A former Flowery Branch employee is set to go to trial in Hall Superior Court this fall before Judge Kathlene Gosselin.
The case is on Gosselin’s Monday calendar.
Rhonda Lynn Crawford was accused of stealing about $2,000 in city funds and charged with nine counts of computer forgery and 16 counts of misdemeanor theft by taking.
She had worked as a clerk for the Flowery Branch Police Department until August 2012, a little more than a year of employment, city officials said.
According to court records, Crawford altered data on a police computer “by changing the fine amounts on the tickets issued by the police department without authority.”
The missing funds were discovered through a routine audit, city officials said.
In a separate case that was uncovered shortly prior, another municipal employee was accused of stealing about $22,000 from city deposits.
Maria Magana Arevalo, 44, was charged with two counts of felony theft by taking. According to the indictment, Arevalo stole funds on May 23, 2012, and Aug. 16, 2012.
Arevalo pleaded guilty to both theft counts in February.
She handled city taxes, rental of the Historic Train Depot, accounts receivable and business licenses, according to the Flowery Branch website, and Flowery Branch Mayor Mike Miller said she had been with the city for more than five years.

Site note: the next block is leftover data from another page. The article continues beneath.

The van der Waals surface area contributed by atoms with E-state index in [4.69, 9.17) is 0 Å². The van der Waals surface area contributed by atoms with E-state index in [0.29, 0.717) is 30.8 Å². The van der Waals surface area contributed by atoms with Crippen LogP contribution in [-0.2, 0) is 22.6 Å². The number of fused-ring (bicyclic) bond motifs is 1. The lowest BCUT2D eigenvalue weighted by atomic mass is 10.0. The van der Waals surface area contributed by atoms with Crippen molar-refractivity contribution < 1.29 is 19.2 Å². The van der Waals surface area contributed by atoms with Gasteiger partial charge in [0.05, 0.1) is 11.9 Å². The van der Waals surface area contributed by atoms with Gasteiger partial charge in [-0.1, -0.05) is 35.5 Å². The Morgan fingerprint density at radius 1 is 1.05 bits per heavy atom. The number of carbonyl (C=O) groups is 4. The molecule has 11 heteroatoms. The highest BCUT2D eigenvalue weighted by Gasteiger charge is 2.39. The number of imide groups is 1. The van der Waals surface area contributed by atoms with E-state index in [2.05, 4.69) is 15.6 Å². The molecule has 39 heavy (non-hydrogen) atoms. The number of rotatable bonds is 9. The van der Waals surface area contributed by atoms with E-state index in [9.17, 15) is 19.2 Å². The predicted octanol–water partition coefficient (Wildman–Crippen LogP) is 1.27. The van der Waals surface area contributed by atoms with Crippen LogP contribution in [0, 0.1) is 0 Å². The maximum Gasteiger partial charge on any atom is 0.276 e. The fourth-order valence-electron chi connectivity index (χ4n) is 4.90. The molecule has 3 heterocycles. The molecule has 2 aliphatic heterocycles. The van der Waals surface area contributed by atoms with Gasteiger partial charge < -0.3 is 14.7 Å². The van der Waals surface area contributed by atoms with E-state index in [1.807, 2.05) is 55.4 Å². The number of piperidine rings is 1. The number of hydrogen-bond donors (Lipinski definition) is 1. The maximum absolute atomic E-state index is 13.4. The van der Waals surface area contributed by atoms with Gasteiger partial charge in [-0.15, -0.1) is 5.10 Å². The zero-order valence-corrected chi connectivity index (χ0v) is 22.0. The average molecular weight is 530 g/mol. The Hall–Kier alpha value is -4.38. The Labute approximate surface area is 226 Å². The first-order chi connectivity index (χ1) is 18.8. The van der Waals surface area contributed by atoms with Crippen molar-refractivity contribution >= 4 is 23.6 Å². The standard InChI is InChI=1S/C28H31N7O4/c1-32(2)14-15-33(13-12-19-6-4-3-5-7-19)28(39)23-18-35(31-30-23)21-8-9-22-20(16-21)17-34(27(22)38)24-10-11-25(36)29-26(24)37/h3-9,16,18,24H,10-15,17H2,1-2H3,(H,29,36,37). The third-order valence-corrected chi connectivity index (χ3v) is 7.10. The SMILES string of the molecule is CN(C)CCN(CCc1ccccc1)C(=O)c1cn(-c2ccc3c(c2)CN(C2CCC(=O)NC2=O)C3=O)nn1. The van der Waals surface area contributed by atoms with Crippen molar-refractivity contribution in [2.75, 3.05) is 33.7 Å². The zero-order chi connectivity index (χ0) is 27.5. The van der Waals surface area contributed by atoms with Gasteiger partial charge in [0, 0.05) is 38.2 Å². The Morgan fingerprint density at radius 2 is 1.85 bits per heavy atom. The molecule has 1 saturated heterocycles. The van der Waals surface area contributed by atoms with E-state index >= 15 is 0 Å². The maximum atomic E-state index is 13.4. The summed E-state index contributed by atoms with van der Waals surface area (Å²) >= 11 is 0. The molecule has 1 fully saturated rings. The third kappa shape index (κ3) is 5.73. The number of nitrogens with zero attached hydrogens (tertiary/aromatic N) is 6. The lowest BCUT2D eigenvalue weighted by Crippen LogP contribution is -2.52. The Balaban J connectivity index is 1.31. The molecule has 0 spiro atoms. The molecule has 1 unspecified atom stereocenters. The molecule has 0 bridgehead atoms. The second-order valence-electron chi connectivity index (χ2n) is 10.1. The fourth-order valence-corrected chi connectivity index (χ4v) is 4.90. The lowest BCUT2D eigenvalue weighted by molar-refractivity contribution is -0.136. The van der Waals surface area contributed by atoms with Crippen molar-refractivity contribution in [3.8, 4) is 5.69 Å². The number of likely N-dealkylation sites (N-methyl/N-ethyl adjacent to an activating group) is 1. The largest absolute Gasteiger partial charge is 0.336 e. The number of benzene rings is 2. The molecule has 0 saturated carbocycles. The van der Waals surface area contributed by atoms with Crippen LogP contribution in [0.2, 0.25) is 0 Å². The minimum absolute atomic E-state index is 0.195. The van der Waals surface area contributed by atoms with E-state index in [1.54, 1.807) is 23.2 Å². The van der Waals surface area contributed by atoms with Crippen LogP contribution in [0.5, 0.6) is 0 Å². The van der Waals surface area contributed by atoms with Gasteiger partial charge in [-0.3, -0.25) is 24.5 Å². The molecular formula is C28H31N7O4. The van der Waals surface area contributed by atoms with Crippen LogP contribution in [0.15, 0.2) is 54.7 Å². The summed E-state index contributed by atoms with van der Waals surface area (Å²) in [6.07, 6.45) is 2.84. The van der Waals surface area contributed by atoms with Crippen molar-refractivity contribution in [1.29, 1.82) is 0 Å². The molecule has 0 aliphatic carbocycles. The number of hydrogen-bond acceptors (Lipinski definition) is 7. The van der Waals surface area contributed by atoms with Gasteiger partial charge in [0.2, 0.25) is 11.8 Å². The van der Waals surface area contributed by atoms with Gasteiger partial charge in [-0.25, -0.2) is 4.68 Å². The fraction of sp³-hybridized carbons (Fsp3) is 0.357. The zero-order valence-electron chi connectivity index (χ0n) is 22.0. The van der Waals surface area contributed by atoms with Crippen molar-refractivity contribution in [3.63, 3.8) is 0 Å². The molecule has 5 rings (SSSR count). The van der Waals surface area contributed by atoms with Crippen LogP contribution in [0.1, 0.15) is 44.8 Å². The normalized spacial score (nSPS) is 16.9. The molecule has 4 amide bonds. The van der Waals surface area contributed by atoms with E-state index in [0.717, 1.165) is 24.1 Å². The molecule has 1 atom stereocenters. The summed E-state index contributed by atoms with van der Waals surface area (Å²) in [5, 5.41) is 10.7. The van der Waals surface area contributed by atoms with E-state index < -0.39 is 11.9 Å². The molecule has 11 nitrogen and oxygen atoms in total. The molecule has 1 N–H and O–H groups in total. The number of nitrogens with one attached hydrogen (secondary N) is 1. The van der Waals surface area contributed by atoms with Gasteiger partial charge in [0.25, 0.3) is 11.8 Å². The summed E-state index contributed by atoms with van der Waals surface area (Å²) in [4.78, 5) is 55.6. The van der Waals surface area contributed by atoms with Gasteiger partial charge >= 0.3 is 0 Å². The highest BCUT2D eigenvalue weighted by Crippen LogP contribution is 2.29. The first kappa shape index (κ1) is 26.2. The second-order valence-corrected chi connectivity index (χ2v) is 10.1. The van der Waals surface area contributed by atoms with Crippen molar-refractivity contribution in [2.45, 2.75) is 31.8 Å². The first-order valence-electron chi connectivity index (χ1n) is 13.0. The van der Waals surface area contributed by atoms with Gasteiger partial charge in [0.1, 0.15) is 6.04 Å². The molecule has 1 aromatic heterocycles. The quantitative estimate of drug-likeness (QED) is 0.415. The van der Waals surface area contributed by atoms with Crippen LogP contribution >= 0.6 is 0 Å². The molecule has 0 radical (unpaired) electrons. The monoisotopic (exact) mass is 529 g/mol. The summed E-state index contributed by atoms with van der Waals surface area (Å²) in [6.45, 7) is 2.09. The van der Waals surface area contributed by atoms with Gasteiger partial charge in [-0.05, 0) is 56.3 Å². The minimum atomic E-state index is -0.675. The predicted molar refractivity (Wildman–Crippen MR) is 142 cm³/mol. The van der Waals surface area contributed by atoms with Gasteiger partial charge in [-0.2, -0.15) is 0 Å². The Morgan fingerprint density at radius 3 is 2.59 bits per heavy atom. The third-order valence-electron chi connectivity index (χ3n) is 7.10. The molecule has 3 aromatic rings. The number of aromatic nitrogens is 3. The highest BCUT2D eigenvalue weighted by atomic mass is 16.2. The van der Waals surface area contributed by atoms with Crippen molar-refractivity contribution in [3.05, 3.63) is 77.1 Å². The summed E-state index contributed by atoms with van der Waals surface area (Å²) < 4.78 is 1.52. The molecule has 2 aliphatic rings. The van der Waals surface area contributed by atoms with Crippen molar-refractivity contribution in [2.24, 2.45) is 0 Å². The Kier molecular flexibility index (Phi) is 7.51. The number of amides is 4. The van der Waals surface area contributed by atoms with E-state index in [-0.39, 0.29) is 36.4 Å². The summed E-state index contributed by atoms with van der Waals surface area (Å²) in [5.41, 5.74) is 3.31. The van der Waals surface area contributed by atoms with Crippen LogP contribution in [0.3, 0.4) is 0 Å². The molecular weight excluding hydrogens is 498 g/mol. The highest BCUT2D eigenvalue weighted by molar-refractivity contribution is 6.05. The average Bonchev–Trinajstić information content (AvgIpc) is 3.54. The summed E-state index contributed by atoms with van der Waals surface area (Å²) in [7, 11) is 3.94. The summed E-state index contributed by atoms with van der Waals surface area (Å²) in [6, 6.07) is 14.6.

Arevalo was sentenced by Judge Jason Deal to 10 years on probation, under the state’s first-offender guidelines, and ordered to pay $16,577 in restitution to the city and a $1,925 fine.
Other special conditions included 180 days of house arrest, a mental health evaluation and a ban from approaching or contacting Flowery Branch’s city government or municipal court.
If all the conditions are met, the last five years of probation may be waived, the judgement states.
She was also ordered to write a letter of apology to Flowery Branch Chief of Police David Spillers.
Drive to benefit burn survivors, fire prevention
Hall County Fire Services is urging residents to donate during the 24th statewide “Give Burns the Boot” drive, benefiting the Georgia Firefighters Burn Foundation.
Today through the end of the month, firefighters will be at locations throughout the county every Friday to collect money for the foundation’s largest annual fundraiser, Fire Marshal Scott Cagle said.
The foundation is a nonprofit organization that provides fire prevention education, supports medical facilities and assists recovering burn survivors.
One of the activities made possible by Boot Drive proceeds is “Camp Oo-U-La,” Georgia’s only camp exclusively for burn-injured children, paid for entirely by the foundation.
The foundation returns 10 percent of the department’s total dollar amount raised to the department for fire safety and burn prevention efforts.
For those who may not see a firefighter this weekend, Cagle directed potential donors to the Virtual Boot Drive, new this year.
Individuals and businesses can donate online on Hall County’s behalf at www.giveburnstheboot.org/hallcounty.
Last year, the department was recognized as the fourth-largest fundraiser in the state, raising more than $51,000.
Emma Witman covers public safety issues for The Times. Share your thoughts, news tips and questions with her: